How supercritical CO2 could be the key to thermal energy storage

21-01-2022 | By Robin Mitchell

A recent report on thermal energy storage describes how supercritical CO2 can be used to increase the efficiency of thermal energy storage solutions. Why is thermal energy storage useful for use with mains electricity, what is supercritical CO2, and how can it be used in thermal storage solutions?

Why thermal energy is good for energy storage?

As the concerns for climate change continue to increase, so does the desire to reduce dependency on non-renewable energy. While energy sources such as hydropower and geothermal allow for on-demand power and easy energy storage, they are only plausible in areas that have rivers and geothermal activity.

Solar and wind are the next two sources of renewable energy that can be placed anywhere with sunlight and wind, which is extremely common. This is why these two energy sources are often the most sought after. However, photovoltaic solar panels and windmills cannot store the energy they produce, creating challenges when meeting energy demand during night and non-windy days.

However, solar thermal energy is one potential solution that instead utilises mirrors to gather sunlight and shine it onto a tower that uses the heat to melt salt. This molten salt is then pumped into a heat exchanger that creates steam, turning a turbine to generate electricity. One major advantage of molten salt solar plants is that the salt remains molten well into the night after the sun has gone, and this can be used to continue generating power when needed.

However, the need to turn water into steam to drive turbines presents challenges, but the use of supercritical CO2 could change this.

What is supercritical CO2?

Supercritical CO2 can be considered a “fourth” state of matter that looks like a fluid but behaves like a gas. When any material is in a supercritical state, it has the properties of a gas in that it can diffuse and move around and yet has the density of a liquid while also having the ability to dissolve compounds (assuming it’s a solvent).

Making a fluid supercritical is extremely difficult; the fluid must be under sufficient pressure that prevents the fluid from turning into a gas, the temperature must be high enough to prevent the fluid from turning into a solid, and the pressure must be low enough to prevent the fluid from turning back into a solid.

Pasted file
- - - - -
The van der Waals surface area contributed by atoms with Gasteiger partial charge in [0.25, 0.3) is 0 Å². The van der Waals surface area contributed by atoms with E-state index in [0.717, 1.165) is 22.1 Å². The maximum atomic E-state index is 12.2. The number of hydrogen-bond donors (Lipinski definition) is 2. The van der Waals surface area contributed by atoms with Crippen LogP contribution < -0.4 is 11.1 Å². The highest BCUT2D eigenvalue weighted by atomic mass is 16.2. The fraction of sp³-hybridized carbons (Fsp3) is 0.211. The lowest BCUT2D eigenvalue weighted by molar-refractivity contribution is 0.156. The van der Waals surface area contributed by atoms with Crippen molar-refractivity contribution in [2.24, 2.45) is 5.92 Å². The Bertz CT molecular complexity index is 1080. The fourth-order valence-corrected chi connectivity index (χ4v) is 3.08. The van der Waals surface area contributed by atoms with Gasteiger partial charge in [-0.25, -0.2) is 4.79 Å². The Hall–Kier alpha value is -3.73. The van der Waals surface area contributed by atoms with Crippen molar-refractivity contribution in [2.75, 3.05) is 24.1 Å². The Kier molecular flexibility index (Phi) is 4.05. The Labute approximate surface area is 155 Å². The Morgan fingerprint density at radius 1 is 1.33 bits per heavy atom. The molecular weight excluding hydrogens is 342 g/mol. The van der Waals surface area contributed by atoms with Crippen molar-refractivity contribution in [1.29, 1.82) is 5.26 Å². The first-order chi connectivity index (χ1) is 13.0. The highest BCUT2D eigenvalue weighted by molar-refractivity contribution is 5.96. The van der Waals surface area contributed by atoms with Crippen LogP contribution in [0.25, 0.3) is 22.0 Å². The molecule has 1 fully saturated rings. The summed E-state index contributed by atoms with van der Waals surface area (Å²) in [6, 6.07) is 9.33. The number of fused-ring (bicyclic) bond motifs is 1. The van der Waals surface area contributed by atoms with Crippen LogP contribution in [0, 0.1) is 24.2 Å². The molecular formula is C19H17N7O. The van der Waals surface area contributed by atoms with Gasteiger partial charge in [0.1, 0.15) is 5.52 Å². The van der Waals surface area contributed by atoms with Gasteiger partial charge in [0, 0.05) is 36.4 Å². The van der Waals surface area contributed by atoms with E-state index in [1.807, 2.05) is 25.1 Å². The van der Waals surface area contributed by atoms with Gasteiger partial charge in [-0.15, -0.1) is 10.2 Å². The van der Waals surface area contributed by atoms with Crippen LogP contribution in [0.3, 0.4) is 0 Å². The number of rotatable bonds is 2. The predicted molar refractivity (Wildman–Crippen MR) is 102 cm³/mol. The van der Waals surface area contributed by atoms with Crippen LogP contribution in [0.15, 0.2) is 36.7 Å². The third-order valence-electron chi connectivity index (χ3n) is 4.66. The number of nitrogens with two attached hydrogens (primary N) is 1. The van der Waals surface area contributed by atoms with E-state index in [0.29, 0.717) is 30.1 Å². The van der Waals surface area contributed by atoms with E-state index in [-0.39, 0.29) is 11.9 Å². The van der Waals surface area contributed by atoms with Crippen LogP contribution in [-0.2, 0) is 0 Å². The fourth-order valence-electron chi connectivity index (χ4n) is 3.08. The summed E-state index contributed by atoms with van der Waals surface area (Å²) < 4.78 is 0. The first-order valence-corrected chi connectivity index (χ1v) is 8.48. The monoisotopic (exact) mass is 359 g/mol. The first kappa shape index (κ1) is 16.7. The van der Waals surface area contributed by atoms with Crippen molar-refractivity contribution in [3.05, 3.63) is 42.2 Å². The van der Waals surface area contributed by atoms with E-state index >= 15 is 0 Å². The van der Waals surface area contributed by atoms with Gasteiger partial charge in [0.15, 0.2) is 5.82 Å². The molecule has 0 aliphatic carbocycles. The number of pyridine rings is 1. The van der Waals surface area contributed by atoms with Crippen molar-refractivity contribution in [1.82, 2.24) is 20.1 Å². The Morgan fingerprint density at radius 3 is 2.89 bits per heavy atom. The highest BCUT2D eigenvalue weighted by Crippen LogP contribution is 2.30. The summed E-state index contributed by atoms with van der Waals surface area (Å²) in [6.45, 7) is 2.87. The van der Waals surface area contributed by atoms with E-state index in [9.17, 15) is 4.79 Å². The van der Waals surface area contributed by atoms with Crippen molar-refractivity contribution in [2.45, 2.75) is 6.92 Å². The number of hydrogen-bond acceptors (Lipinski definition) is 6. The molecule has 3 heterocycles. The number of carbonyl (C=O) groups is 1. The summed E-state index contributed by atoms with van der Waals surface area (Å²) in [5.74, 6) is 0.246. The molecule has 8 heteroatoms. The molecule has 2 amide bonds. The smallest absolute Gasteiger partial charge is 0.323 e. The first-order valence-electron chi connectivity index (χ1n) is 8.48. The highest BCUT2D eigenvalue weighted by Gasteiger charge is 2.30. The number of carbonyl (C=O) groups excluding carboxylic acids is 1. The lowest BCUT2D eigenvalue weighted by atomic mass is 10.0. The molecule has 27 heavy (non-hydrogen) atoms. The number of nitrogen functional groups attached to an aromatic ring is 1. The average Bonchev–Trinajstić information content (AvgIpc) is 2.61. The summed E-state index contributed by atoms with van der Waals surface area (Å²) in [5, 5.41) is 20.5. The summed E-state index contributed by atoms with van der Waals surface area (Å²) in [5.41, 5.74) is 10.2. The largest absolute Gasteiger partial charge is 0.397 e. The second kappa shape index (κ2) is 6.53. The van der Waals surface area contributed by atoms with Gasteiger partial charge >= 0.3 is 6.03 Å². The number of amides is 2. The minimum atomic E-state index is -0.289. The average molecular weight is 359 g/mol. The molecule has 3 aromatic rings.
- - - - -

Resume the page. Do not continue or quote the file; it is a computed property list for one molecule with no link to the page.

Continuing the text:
How could supercritical fluids help with thermal energy storage?

The ability for supercritical fluids to have near-zero viscosity allows them to be easily pumped with little resistance, while their density gives them superb thermal mass. Combining these two allows for supercritical CO2 to be an ideal medium for use in power cycle technology where heat from a source is used to turn a turbine. But how does this affect thermal energy storage solutions?

One of the biggest advantages of supercritical fluids in thermal energy storage is that supercritical fluids are extremely sensitive to small temperature changes; a slight increase in temperature results in a large increase in pressure. This increased thermal energy transfer efficiency essentially means that less energy is wasted on raising the temperature of a fluid into a gas. Thus, a supercritical fluid can better bridge a thermal storage solution to the power generation system with fewer losses compared to steam-driven systems.

In fact, this was recently demonstrated by the Southwest Research Institute of Texas, which demonstrated a supercritical CO2 power transfer system for use with concentrated solar power plants. The system improved energy efficiency by 10% and reduced the overall footprint of turbomachinery (i.e., turbines) by 20 times.

“sCO2 power cycle technology is a fraction of the size of conventional turbomachinery, offering improved performance for numerous applications. The successful MW-scale demonstration of sCO2 technology at full-cycle conditions is an exciting milestone,” 

Dr Tim Allison: Director of SwRI’s Machinery Department.

Supercritical CO2 offers the best of both gasses and fluids, which could be the key to future thermal energy storage solutions.


By Robin Mitchell

Robin Mitchell is an electronic engineer who has been involved in electronics since the age of 13. After completing a BEng at the University of Warwick, Robin moved into the field of online content creation, developing articles, news pieces, and projects aimed at professionals and makers alike. Currently, Robin runs a small electronics business, MitchElectronics, which produces educational kits and resources.